I think he meant that given free will, man will often choose evil.
Not that man always chooses evil. At least that's how I read it.
On Mon, Feb 2, 2009 at 1:30 PM, Brian Thornton
> On Mon, Feb 2, 2009 at 9:54 AM, <BaxDeal@aol.com> wrote:
>> >while I can appreciate the sentiment that the 21st chapter bestows upon
>> >work, I personally prefer the darker, more ironic message of the the
>> >version. but that's just because for me, noir is a philosophy. and the
>> >idea that given free will, man chooses evil sums up that philosophy
> Thanks for the interesting bits on A CLOCKWORK ORANGE.
> I must take up your statement above, though. The notion that "given free
> will, man chooses evil sums up that philosophy perfectly" gave me pause.
> After all, this statement strikes me as (perhaps intentionally, perhaps not)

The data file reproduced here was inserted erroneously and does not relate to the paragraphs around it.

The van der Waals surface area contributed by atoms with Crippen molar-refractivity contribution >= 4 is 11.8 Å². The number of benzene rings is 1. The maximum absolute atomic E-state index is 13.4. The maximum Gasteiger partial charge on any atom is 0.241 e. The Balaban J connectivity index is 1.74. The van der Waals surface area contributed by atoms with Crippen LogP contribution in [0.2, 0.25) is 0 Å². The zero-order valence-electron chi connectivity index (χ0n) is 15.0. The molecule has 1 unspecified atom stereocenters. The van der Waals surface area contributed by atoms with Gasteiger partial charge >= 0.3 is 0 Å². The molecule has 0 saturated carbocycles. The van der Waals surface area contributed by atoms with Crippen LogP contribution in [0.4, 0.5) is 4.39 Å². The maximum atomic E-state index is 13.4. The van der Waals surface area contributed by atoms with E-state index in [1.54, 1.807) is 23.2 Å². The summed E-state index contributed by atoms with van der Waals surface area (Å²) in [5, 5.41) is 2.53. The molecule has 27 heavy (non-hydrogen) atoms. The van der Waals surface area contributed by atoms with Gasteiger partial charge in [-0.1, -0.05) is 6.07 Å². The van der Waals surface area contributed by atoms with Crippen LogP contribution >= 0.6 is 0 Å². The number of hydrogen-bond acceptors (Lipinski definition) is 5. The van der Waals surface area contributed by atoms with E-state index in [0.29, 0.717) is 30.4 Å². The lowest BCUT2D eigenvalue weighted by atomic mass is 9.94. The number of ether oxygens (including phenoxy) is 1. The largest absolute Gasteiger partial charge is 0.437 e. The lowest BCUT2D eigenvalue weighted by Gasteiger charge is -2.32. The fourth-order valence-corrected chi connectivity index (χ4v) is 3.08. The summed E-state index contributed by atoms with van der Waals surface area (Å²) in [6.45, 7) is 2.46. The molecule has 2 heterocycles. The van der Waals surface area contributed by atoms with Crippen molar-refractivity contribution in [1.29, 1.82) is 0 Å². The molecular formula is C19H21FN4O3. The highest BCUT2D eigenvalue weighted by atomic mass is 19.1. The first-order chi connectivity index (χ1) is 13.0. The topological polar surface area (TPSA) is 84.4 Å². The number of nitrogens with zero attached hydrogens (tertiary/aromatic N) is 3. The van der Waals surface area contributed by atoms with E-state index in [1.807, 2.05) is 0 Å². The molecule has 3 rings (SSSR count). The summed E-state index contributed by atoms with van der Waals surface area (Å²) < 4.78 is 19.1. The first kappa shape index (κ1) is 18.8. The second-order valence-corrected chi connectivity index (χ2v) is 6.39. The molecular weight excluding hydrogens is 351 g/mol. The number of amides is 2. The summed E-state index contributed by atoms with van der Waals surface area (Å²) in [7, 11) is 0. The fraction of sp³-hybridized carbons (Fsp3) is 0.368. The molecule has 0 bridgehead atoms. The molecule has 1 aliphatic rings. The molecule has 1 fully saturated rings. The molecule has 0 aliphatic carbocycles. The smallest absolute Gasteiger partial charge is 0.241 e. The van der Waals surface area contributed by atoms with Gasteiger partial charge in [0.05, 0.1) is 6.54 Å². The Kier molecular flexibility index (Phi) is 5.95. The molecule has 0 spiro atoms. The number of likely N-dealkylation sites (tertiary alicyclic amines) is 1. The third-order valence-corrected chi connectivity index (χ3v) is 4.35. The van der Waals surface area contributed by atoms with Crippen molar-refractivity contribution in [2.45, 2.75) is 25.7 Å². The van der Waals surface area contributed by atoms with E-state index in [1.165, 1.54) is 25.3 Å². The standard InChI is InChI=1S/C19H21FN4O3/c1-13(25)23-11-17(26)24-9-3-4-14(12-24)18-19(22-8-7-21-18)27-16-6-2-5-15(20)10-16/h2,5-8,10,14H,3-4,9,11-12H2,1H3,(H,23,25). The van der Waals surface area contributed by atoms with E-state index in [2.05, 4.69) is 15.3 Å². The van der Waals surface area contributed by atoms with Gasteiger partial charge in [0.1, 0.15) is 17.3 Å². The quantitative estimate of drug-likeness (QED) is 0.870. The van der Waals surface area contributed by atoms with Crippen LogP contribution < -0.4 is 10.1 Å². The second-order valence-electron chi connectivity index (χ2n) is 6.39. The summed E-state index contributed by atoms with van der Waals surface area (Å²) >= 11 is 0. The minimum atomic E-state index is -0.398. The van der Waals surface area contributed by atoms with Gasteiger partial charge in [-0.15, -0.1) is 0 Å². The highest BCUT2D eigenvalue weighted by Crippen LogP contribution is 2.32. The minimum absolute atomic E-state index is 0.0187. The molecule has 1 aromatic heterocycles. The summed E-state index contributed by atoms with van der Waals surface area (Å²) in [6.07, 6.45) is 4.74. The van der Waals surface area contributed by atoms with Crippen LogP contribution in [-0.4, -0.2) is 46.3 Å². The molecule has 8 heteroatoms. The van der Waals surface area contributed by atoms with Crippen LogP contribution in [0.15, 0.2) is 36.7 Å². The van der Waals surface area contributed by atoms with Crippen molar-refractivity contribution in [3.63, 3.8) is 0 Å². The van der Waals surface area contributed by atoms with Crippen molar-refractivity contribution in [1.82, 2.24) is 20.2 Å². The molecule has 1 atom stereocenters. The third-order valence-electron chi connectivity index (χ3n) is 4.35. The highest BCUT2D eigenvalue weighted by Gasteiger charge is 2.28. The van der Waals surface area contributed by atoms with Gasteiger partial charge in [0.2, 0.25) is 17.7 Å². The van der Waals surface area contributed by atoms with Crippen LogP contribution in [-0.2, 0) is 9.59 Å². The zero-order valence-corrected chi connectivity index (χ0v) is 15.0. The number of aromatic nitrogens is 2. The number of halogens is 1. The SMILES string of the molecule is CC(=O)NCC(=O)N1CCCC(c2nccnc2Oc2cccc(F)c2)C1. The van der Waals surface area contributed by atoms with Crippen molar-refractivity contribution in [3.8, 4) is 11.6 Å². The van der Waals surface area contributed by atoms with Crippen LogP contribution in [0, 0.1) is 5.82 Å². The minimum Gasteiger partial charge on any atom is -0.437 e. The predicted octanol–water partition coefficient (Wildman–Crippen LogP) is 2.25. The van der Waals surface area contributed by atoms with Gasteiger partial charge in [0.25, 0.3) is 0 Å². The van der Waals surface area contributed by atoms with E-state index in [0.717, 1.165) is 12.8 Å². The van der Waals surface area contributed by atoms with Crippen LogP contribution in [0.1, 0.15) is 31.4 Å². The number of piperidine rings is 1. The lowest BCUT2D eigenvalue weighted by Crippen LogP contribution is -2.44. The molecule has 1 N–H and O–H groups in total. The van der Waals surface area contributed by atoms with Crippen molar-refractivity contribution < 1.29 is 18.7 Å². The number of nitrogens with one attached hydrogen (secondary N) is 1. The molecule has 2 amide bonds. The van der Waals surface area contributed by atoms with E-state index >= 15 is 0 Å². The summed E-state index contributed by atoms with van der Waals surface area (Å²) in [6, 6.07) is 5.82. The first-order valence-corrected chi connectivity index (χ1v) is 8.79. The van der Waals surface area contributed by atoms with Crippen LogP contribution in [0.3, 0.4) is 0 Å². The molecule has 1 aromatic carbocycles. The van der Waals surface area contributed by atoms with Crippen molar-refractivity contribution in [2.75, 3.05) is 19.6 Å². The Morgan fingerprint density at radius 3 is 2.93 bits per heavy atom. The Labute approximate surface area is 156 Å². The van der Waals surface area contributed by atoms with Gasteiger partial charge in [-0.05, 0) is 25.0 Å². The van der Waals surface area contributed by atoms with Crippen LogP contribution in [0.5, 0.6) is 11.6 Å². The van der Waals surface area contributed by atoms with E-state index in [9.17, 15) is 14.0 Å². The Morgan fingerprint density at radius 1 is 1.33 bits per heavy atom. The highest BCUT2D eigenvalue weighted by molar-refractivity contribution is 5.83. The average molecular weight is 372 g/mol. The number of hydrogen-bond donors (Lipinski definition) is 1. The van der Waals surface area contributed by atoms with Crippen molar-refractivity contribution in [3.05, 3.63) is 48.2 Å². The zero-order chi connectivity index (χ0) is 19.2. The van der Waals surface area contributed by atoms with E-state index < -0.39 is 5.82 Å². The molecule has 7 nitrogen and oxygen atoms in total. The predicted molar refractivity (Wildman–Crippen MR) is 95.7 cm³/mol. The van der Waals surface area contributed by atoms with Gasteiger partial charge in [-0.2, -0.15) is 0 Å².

> decidedly deterministic. I find that ironic, given the idea of "free
> will." Your summation above seems to push the point that "free will" is not
> actually "free." (e.g. the notion that given an unencumbered "choice" that
> the individual will always choose one...how is that actually "free"?)
> While that's hardly a new notion (see book one of Milton's PARADISE LOST,
> for example), it does seem pretty broad brush coming from someone whose
> posts I've enjoyed for many years chiefly because of their erudition and the
> subtlety of the insights expressed within them.
> So is it "free will" if the unencumbered choice is always the same one?
> I realize it might seem as if I am setting up a straw man here, but the
> question is sincere.
> What do the rest of the Rare Birds think?
> All the Best-
> [Non-text portions of this message have been removed]
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